S.S. Eastland Memorial

On the 101st anniversary of the Eastland Disaster, we reflect on a memorial designed for the Chicago Riverwalk.


(100th Anniversary Eastland Commemoration)

Early on the morning of Saturday, July 24, 1915, thousands gathered on the deck of the S.S. Eastland, ready to embark on a Western Electric Company picnic excursion. Docked in the Chicago River between Clark and LaSalle Streets, the crowded ship suddenly began listing back and forth from port to starboard. After a few short minutes, the boat capsized, resting on the muddy bottom of the Chicago River, just 20 feet below. 844 lives were lost in the maritime disaster, event, representing Chicago’s greatest loss-of-life tragedy, and a major maritime disaster, with a greater passenger loss than the Titanic or Lusitania.

The Chicago Riverwalk aims to re-establish Chicago’s connection to its “second waterfront.” The Chicago River’s role has changed throughout the city’s history, but it has always been an important setting and amenity. While the Riverwalk has become a successful recreational venue, its River Theater, on the site of the Eastland Disaster, offers a place of respite and reflection. Soon after its 2015 opening, the space hosted a 100th Anniversary Commemoration, led by the Eastland Disaster Historical Society.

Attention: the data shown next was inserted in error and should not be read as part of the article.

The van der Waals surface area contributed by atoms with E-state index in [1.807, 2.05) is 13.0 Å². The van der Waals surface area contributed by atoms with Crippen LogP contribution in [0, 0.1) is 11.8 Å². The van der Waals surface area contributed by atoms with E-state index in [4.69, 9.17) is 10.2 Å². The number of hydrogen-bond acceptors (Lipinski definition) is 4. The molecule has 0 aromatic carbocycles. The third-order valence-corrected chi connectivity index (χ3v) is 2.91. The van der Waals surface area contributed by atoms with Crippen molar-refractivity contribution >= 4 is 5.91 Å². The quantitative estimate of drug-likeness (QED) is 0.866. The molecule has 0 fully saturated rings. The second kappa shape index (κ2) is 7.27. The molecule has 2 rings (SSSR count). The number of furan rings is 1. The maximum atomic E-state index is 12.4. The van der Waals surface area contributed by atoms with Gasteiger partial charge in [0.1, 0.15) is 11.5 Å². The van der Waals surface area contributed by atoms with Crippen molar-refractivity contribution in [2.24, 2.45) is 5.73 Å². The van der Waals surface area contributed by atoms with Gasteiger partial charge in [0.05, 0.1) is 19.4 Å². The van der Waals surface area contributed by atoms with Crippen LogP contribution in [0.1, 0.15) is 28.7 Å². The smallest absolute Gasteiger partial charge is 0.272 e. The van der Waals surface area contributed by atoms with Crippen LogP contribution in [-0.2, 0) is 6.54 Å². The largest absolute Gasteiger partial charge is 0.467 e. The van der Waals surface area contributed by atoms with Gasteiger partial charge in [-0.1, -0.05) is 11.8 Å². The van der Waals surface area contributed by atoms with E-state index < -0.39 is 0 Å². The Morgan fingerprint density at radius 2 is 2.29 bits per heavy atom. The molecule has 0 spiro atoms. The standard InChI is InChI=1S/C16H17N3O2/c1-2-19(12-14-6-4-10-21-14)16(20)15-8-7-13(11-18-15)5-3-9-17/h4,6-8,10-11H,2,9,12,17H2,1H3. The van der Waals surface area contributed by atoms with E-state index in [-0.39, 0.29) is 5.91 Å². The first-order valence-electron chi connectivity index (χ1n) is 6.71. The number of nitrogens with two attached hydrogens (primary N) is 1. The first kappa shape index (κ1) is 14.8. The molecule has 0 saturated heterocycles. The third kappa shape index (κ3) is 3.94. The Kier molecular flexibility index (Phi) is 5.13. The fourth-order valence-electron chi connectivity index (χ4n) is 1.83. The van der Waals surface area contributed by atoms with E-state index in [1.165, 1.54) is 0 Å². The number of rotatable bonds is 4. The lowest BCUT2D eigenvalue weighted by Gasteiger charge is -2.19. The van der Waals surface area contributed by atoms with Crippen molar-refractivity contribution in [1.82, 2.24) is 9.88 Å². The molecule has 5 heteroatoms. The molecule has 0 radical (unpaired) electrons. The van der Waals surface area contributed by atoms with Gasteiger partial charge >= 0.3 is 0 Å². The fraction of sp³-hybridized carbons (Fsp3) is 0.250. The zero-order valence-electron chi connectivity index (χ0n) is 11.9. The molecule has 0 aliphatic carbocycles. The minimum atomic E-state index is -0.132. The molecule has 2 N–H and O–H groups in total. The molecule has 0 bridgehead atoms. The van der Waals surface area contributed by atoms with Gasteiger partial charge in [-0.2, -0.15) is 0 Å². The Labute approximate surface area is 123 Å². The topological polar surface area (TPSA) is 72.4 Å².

Ross Barney Architects developed several memorial concepts to take place on the site. While the decision for a permanent installation has been stalled, one idea comprised a series of light diodes representing each life lost in the event. This subtle approach added an ambiance to the public park at night while alluding to the event. Once per year, a glowing form of the location where the vessel capsized could play host to tributes.

Grounded in the history of Chicago’s development and growth, the river plays a fundamental role in our memory. If only the riverbanks could talk, the stories they would tell would captivate many and inform our collective future.

Explore more rich history on the Eastland Disaster Historical Society’s website. The next phase of the Chicago Riverwalk (North LaSalle Street to West Lake Street) is expected to open Fall 2016.